Plugged In

Nintendo Wii U’s new way to connect with family and friends

Plugged In

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by Samuel Axon, Tecca

With the big video game conference E3 2012 happening this week, Nintendo decided to reveal a few intriguing things about its new Wii U video game system, which is slated to be released by the end of this year. The Sunday evening presentation focused almost entirely on one big theme: How the console's new technology can help you stay engaged with your family and your friends whether they're in the living room with you or somewhere else.

Nintendo will actually include a social network of sorts (called Miiverse) which is integrated with all the features on the Wii U — and soon, the Nintendo 3DS portable gaming device. It allows you to chat with friends and family who are far away through video, post status updates that all your friends can see, and even see comments on certain points in gameplay when you're playing a game.

For example, if you're stuck on a boss fight in a particularly difficult video game, you can see comments other players have left on that portion of the game (at least, if the makers of the game choose to include the feature that Nintendo offers) or just post a status update that you're having trouble and ask for help.

Eventually those status updates and other features of Miiverse will be available on your computer or your smartphone through a web application, but Nintendo was careful to note that this probably won't be possible until some time after the console is released.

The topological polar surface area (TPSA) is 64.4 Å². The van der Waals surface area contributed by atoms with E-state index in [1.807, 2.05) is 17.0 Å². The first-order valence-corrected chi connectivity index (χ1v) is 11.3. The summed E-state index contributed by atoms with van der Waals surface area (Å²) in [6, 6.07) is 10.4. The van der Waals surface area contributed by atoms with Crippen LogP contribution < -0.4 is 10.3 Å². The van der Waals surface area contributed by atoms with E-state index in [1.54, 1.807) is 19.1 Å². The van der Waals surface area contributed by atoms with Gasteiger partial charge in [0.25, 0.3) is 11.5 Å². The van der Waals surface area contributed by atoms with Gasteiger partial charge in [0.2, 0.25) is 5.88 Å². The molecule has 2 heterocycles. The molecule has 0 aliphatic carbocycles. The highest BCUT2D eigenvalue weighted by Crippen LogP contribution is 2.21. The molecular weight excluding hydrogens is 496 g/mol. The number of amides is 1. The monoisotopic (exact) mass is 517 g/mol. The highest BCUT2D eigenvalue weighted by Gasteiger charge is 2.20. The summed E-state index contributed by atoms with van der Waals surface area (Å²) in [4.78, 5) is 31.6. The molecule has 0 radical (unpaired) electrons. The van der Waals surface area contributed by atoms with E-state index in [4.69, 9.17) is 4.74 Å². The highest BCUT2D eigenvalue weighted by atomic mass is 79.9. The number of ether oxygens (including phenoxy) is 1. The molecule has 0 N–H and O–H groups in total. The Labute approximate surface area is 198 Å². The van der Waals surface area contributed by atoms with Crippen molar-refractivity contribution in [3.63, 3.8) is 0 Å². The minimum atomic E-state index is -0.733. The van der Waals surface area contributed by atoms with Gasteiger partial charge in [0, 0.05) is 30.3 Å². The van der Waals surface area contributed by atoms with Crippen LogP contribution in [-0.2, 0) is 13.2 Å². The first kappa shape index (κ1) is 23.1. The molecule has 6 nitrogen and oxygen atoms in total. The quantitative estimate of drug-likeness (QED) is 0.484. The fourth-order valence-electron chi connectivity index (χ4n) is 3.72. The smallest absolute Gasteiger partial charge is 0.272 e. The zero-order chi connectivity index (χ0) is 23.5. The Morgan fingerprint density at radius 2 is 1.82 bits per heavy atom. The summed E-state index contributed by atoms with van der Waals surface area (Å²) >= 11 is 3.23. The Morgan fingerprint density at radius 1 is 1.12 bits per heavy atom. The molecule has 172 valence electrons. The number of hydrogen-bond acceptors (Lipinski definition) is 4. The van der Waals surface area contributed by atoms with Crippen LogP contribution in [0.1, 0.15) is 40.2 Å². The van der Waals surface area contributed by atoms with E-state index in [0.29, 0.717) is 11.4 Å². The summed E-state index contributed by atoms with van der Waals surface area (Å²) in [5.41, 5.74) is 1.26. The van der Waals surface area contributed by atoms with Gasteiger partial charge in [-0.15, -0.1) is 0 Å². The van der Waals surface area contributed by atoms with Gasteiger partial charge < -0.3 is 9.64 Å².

Other big Wii U news
Nintendo also took this evening as an opportunity to reveal the final Wii U controller, which it's calling the Wii U GamePad. It's similar to the prototype that was unveiled last year, but it replaces the 3DS-like circle-pad controls with thumbsticks like those on the Xbox 360 and PlayStation 3.

We also saw some of the features that combine the tablet with the TV for interesting results. For example, you'll be able to use the Wii U GamePad as a remote control for your TV even if the Wii U is offline — switching channels and the like.  The GamePad comes with a web browser, and you can swipe to send videos from the browser to the TV. You can even hide what you're browsing with an animated curtain on the TV (while viewing it on the GamePad) then remove the curtain for dramatic effect.


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